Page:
Be a friend by using the Golden Rule
To be a friend sometimes takes more effort than we're willing to give.
We singles can keep our friendships strong, however, if we only remember the Golden Rule:
"Do to others as you would have them do to you."
This short command by Jesus sums up everything we need to do to be a friend. It helps us put ourselves in another person's shoes so we neither smother them nor neglect them.
Be a friend by simply listening
A fault that I've had to overcome in listening is thinking about what I'm going to say instead of focusing intently on what the other person is saying. Helpful listening takes empathy.
Don't interrupt. Don't be too quick to tell the person about a similar problem you had and how you overcame it. Stifle your natural impulse to "top" their problem.
Occasionally we can learn something by what the other person doesn't say, but be careful of jumping to conclusions.
Men, especially, are afraid to show any vulnerability or weakness, particularly to other men. I have found that women are more adept at drawing men out. Women tend to be more perceptive, but they also have to watch a tendency to talk instead of listen. Don't feel a need to fill awkward pauses.
Be a friend by doing
Love is expressed in actions, but kindness doesn't have to be elaborate or expensive. Small gestures can make a lasting impression. As we get to know our friends' favorite things, we can give them a gift of their favorite food, a hobby item, or a book. But don't try to buy a friend's affection.
Giving gifts should not turn into a competition, especially if a friend is on a tight budget. Extravagance can make your friend feel uncomfortable or even resentful. Use good judgment.
Remember the Golden Rule. How would you you like it if someone kept buying you gifts and you couldn't afford to reciprocate or they were continually "topping" you?
Of course friendship can be shown in deeds as well. When you're going to meet, be punctual. Don't keep a friend waiting. Be courteous. Never pick at your friend. Again, how would you like it if they were constantly criticizing you or focusing on your faults?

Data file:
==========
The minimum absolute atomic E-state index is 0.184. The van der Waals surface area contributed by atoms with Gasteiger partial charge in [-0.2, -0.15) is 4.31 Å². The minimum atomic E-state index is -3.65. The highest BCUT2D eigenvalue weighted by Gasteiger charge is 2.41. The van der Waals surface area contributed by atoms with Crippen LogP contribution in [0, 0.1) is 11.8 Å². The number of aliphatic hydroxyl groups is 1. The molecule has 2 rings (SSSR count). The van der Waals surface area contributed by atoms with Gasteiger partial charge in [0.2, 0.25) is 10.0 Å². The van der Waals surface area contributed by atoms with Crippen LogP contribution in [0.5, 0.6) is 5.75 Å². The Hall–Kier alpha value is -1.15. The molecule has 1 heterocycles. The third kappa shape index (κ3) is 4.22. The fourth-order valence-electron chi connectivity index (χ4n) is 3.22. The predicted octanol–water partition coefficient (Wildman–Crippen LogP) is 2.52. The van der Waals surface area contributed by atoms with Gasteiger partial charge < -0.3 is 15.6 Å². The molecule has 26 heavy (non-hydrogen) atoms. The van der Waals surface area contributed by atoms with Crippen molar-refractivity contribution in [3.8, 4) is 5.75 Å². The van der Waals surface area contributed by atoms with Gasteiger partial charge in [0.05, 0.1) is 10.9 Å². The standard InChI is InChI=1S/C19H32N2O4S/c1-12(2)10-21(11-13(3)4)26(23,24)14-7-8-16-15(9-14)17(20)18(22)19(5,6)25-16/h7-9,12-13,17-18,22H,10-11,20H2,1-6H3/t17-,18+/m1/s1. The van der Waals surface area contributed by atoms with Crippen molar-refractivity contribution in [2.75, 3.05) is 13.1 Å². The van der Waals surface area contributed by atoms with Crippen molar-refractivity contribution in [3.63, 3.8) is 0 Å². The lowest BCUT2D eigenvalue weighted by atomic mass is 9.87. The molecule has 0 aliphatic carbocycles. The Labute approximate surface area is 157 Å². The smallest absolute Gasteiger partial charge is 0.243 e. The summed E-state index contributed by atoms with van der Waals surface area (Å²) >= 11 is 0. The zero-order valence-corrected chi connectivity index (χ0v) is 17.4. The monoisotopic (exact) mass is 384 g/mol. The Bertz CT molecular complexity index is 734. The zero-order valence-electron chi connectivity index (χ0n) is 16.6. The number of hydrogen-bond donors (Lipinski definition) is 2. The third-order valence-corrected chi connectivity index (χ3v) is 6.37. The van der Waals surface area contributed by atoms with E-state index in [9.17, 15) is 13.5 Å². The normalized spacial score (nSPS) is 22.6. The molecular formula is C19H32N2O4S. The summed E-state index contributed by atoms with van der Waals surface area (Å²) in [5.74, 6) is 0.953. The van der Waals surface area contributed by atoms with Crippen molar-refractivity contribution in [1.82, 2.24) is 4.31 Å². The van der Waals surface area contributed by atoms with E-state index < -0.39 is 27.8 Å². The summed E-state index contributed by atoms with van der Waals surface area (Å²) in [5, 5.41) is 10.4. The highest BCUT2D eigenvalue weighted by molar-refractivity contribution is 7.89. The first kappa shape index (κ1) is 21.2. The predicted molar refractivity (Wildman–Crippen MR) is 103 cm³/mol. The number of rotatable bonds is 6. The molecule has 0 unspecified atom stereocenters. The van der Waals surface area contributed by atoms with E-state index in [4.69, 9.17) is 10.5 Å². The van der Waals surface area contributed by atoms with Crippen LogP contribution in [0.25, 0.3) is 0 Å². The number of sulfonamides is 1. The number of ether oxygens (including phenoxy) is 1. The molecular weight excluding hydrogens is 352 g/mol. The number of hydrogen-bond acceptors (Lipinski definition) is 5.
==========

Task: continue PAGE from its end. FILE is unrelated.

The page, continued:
When the opportunity is right, build your friend up.
Years ago, I weeded sarcasm out of my personal habits. I saw that it has the real potential to hurt people, even if we make a remark in fun. Apologies can rarely erase the hurt done by words. The same goes for practical jokes. Would you want that kind of meanness played on you?
When the opportunity is right, build your friend up. Don't engage in insincere flattery, but tell the other person what you like about them. Don't assume they already know. It's a rare person who doesn't enjoy a genuine compliment, even if it does make them feel a bit embarrassed.
Be a friend by just being there
When a friend is going through a personal tragedy or hard time, you don't always have to support them with words of wisdom. Often your presence is enough.
We can feel unsure when a friend is hurting, and may say something like, "If I can do anything, let me know," or "I'll be praying for you." We can make our friendship real by doing something as simple as buying their groceries, picking up a prescription, mowing their lawn, or taking a hot meal to their house. One of the most reassuring signs of true friendship is knowing you're not alone when hardship strikes.
If you follow the Golden Rule, if you ask, "What would I like someone to do for me if I were in that situation?", you'll often come up with the right answer.
It takes time and effort to be a friend, and frequently it's inconvenient. But it's also one of life's highest callings: